UN Approves Non-Member State Status
- Palestinian State (proposed) Main Page
- The Oslo Accord, Government Corruption, and a "Road Map" to Peace
- Assassinations, a New Government, and a Temporary Withdrawal
- The Rise of Hamas
- Hamas and Farah Clash
- Attempting Cease-Fire
- Abbas Under Fire
- Palestinian Factions Sign Historic Reconciliation Accord
- Palestine Officially Requests Membership to UN
- Progress for UN Memberships Stalls
- Exploratory Talks with Israel End while Unity Government with Hamas Moves Forward
- Palestinian Authority Marks 19th Oslo Accords Anniversary with Economic Troubles
- Violence Erupts Between Israel and Gaza in November 2012
- UN Approves Non-Member State Status
- Egypt Attempts to Get Hamas and Fatah to Reconcile
- Rami Hamdallah Becomes Prime Minister
- Peace Talks Resume After Five Years
- 2013 Report Supports Theory That Arafat Was Poisoned
- New Unity Government Includes Hamas
- Murders of Israeli and Palestinian Teenagers Increases Tension
- Britain Votes to Recognize Palestine
- Palestine Asks to Join the International Criminal Court
- More Obstacles Emerge for Palestine in 2015
UN Approves Non-Member State Status
On Nov. 29, 2012, the United Nations General Assembly approved an upgrade from the Palestinian Authority's current observer status to that of a non-member state. The vote came after Palestinian President Mahmoud Abbas spoke to the General Assembly and asked for a "birth certificate" for his country. Of the 193 nations in the General Assembly, 138 voted in favor of the upgrade in status.
While the vote was a victory for Palestine, it was a diplomatic setback for the U.S. and Israel. Having the title of "non-member observer state" would allow Palestine access to international organizations such as the International Criminal Court (ICC). If they joined the ICC, Palestine could file complaints of war crimes against Israel. After the vote, Palestinian Foreign Minister Riyad al-Maliki spoke in a press conference about working with the ICC and other organizations. He said, "As long as the Israelis are not committing atrocities, are not building settlements, are not violating international law, then we don't see any reason to go anywhere. If the Israelis continue with such policy - aggression, settlements, assassinations, attacks, confiscations, building walls - violating international law, then we have no other remedy but really to knock those to other places."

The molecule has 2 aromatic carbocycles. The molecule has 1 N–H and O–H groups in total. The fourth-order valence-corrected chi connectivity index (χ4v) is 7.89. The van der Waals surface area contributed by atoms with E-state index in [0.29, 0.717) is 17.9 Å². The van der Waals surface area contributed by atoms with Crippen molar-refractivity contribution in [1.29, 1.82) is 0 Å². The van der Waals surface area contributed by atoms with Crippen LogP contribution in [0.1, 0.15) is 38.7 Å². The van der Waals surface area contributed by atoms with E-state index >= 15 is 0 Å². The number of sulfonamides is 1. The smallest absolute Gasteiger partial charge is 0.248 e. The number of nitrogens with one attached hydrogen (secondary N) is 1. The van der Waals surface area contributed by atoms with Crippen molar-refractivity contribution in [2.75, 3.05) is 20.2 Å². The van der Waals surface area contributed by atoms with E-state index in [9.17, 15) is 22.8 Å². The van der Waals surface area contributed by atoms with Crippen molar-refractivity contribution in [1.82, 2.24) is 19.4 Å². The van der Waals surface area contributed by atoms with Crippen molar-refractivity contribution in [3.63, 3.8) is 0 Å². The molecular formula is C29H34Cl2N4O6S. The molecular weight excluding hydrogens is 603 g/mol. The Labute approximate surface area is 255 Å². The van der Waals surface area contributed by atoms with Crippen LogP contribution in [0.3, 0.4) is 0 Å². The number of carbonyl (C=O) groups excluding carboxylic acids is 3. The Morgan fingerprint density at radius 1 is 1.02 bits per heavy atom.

In response to the UN vote, Israeli Prime Minister Benjamin Netanyahu announced that Israel would not transfer about $100 million in much-needed tax revenue owed to the struggling Palestinian Authority and would resume plans to build 3,000-unit settlement in an area that divides the north and the south parts of the West Bank, thereby denying the Palestinians any chance for having a contiguous state.
In Dec. 2012, Israel defied growing opposition from the international community by forging ahead with the building of new settlements. Israel's Housing Ministry approved various new settlements throughout the last month of 2012. Construction on them began immediately.
With the exception of the United States, every member of the United Nations Security Council condemned the construction, concerned that the move threatened the peace process with Palestine. At his year-end news conference, Ban Ki-moon, secretary general of the United Nations, said, "This gravely threatens efforts to establish a viable Palestinian state. I call on Israel to refrain from continuing on this dangerous path, which will undermine the prospects for a resumption of dialogue and a peaceful future for Palestinians and Israelis alike. Let us get the peace process back on track before it is too late."